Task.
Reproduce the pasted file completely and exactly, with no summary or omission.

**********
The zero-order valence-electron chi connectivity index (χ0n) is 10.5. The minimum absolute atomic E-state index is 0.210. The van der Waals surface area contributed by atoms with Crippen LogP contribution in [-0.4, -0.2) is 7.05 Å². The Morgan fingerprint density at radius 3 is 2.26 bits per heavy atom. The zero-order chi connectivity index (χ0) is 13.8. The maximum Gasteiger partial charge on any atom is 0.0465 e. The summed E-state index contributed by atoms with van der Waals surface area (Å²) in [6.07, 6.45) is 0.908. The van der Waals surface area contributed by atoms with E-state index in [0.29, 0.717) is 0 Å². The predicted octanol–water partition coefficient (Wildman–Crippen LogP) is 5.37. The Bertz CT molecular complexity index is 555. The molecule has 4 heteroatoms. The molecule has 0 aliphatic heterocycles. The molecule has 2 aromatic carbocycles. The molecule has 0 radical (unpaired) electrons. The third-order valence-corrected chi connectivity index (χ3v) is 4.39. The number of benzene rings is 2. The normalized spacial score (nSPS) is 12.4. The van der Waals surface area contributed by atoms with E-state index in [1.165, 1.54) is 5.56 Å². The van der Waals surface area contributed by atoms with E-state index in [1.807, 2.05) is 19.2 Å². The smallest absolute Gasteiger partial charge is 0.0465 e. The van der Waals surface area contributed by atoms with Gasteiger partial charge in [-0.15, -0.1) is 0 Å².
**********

The zero-order valence-electron chi connectivity index (χ0n) is 10.5. The minimum absolute atomic E-state index is 0.210. The van der Waals surface area contributed by atoms with Crippen LogP contribution in [-0.4, -0.2) is 7.05 Å². The Morgan fingerprint density at radius 3 is 2.26 bits per heavy atom. The zero-order chi connectivity index (χ0) is 13.8. The maximum Gasteiger partial charge on any atom is 0.0465 e. The summed E-state index contributed by atoms with van der Waals surface area (Å²) in [6.07, 6.45) is 0.908. The van der Waals surface area contributed by atoms with E-state index in [0.29, 0.717) is 0 Å². The predicted octanol–water partition coefficient (Wildman–Crippen LogP) is 5.37. The Bertz CT molecular complexity index is 555. The molecule has 4 heteroatoms. The molecule has 0 aliphatic heterocycles. The molecule has 2 aromatic carbocycles. The molecule has 0 radical (unpaired) electrons. The third-order valence-corrected chi connectivity index (χ3v) is 4.39. The number of benzene rings is 2. The normalized spacial score (nSPS) is 12.4. The van der Waals surface area contributed by atoms with E-state index in [1.165, 1.54) is 5.56 Å². The van der Waals surface area contributed by atoms with E-state index in [1.807, 2.05) is 19.2 Å². The smallest absolute Gasteiger partial charge is 0.0465 e. The van der Waals surface area contributed by atoms with Gasteiger partial charge in [-0.15, -0.1) is 0 Å².